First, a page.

Israeli spyware claims to beat Apple's iCloud security

Posted:
in General Discussion edited July 19
NSO Group, which previously hacked WhatsApp, is advertising that it is able to gather all of an individual's cloud-hosted data from Apple, Google, Microsoft and more, using its Pegasus malware.

Apple's iCloud is one of many cloud services the NSO Group reportedly claims it can hack
Apple's iCloud is one of many cloud services the NSO Group reportedly claims it can hack


The Israeli company, NSO Group, has been telling its government customers that its Pegasus malware can now extract far more data about any given individual. As well as data on the person's smartphone, the claim is that the group can covertly retrieve all of the information that person has stored on servers owned by Apple, Google, Microsoft, Facebook and Amazon.

According to the Financial Times, that information includes all messages and photos, plus data concerning the entire history of the phone's location.

The NSO Group, whose software was recently used to hack WhatsApp, says that it develops this malware specifically for government use only.

"We do not provide or market any type of hacking or mass-collection capabilities to any cloud applications, services or infrastructure," a spokesperson said.

The FT notes that the group did not deny the claims of these capabilities, and that separate research efforts have shown the presence of Pegasus malware on the phones of journalists and human rights activists. The newspaper's unnamed sources who described an NSO sales demonstration, also provided documentary evidence.

The documents include a sales one which says full access is provided to a person's data without "prompting a two-step verification or warning email on [the] target device."

Graphic from the Financial Times illustrating how the NSO Group's Pegasus software now works
Graphic from the Financial Times illustrating how the NSO Group's Pegasus software now works (Source: Financial Times)


This Pegasus malware must be installed on the phone, with what appears to require root access. If an assailant has root access, a user has problems beyond iCloud monitoring. Methods of penetration have been demonstrated previously..

Once it is loaded, however, it's believed that the Pegasus malware copies the login credentials used to access cloud storage. That information is then sent to the government or other organization using the malware, and they then have full access to that cloud storage.

According to sales documents, the system works with even the latest iPhones and Android phones.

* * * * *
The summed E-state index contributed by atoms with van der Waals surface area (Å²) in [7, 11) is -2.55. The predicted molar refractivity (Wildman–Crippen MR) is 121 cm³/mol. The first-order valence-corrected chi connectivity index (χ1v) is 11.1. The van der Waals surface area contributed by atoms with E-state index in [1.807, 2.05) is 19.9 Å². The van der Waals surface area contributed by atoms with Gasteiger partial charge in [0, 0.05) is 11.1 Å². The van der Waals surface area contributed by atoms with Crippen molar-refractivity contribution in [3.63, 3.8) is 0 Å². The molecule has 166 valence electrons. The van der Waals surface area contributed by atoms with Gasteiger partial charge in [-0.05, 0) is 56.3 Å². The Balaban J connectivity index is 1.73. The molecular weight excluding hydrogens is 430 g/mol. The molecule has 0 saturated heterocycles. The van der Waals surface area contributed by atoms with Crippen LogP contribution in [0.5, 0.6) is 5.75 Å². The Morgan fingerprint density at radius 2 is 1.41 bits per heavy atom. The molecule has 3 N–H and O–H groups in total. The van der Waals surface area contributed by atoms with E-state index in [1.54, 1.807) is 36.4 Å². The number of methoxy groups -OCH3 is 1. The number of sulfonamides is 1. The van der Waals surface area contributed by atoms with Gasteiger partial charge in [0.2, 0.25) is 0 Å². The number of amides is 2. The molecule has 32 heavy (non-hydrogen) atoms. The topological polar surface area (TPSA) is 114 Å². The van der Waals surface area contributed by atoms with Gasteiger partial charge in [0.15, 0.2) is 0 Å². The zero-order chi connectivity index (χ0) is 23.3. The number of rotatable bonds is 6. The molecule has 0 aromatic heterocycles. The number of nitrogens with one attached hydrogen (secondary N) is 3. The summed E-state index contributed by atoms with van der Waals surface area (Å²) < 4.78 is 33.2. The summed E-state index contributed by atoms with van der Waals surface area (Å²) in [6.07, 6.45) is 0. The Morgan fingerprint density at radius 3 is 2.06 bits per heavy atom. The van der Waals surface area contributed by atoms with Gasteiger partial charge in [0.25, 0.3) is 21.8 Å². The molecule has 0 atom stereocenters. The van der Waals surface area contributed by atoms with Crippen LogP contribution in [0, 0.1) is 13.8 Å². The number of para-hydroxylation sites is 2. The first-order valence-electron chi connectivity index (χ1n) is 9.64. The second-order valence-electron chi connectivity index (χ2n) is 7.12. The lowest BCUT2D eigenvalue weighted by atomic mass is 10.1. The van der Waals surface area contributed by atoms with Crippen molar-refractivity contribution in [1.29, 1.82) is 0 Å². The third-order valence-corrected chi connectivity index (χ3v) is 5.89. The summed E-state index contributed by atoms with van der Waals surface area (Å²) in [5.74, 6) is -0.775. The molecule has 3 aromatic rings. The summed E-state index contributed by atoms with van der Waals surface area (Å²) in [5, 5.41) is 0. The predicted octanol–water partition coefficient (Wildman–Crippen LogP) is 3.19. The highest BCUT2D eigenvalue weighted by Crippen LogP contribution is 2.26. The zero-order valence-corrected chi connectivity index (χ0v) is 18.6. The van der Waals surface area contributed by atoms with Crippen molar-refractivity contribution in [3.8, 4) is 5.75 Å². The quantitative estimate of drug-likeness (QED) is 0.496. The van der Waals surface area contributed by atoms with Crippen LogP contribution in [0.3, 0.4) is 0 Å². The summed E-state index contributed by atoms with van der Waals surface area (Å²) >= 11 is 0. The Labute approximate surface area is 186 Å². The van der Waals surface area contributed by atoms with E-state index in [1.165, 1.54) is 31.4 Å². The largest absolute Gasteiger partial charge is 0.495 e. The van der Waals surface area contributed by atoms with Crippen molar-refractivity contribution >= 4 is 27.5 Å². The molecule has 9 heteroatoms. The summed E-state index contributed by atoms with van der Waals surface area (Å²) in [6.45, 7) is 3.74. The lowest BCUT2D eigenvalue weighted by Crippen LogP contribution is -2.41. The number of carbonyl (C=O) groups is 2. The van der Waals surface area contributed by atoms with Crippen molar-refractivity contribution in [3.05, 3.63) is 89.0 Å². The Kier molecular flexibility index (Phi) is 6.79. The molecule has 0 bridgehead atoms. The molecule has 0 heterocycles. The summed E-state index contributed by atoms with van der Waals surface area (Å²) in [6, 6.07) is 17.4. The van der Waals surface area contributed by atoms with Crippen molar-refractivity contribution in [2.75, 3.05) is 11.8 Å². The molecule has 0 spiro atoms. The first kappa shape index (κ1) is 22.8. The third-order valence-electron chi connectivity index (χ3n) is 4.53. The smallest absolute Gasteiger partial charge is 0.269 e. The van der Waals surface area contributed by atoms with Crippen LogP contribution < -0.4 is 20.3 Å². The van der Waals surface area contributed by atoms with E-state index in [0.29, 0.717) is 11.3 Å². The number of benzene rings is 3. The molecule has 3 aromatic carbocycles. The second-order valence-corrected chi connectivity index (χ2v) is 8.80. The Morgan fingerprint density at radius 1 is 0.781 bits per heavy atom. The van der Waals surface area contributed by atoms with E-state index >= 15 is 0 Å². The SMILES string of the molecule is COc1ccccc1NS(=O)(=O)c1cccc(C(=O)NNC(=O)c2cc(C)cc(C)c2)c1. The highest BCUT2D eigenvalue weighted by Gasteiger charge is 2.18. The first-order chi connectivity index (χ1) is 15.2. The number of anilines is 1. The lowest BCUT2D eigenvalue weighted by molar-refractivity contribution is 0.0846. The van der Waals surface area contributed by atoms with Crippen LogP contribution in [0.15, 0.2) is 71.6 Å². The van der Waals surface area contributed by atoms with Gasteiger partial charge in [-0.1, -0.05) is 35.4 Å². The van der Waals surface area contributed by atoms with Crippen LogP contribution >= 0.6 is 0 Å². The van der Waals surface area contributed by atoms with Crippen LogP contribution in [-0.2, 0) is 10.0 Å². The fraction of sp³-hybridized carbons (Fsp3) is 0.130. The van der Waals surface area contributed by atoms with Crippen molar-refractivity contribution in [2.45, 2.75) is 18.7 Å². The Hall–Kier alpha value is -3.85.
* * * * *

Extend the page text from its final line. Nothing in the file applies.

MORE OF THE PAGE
Apple responded to reporters from the FT, saying that its iOS is "the safest and most secure computing platform in the world." Apple has managed to block previous versions of Pegasus, both on iOS and macOS.

"While some expensive tools may exist to perform targeted attacks on a very small number of devices," continued Apple, "we do not believe these are useful for widespread attacks against consumers."

Similarly, Microsoft said it is "continually evolving" its protections. Amazon and Microsoft say they're investigating.
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Comments

  • Reply 1 of 34
    Does this method require physical access to the device to install the Pegasus software? It sounds like that is the case, which makes the threat of most people’s data being compromised much lower. 
    minicoffeeAlexMorelloJFC_PAwatto_cobra
  • Reply 2 of 34
    GeorgeBMacGeorgeBMac Posts: 4,946member
    So, Israel admits spying on Americans.   What are the chances Trump will do anything about it?
    avon b7cincymacbloggerblogflyingdpdavenauxiohammeroftruthPetrolDavemuthuk_vanalingammagman1979
  • Reply 3 of 34
    DAalsethDAalseth Posts: 682member
    Carl Sagan said Extraordinary claims require extraordinary evidance. Any charlatan can claim something. Prove it.
    jahblademagman1979StrangeDaysAlexMorelloFileMakerFellerwatto_cobra
  • Reply 4 of 34
    Not that I have indepth knowledge of this new method, but pretty much all online services already detect for access collisions. I.E. If the phone tries to connect and the 3rd party tool are also connected, the server will dump both.
    magman1979chasmwatto_cobra
  • Reply 5 of 34
    gatorguygatorguy Posts: 20,894member
    So, Israel admits spying on Americans.   What are the chances Trump will do anything about it?
    The software is only sold to governments FWIW. Of course that would not preclude the French government from purchasing and  "spying" on an American or vice-versa. Of course the US wouldn't spy on a French citizen anyway... . 
    muthuk_vanalingam
  • Reply 6 of 34
    MacProMacPro Posts: 18,348member
    gatorguy said: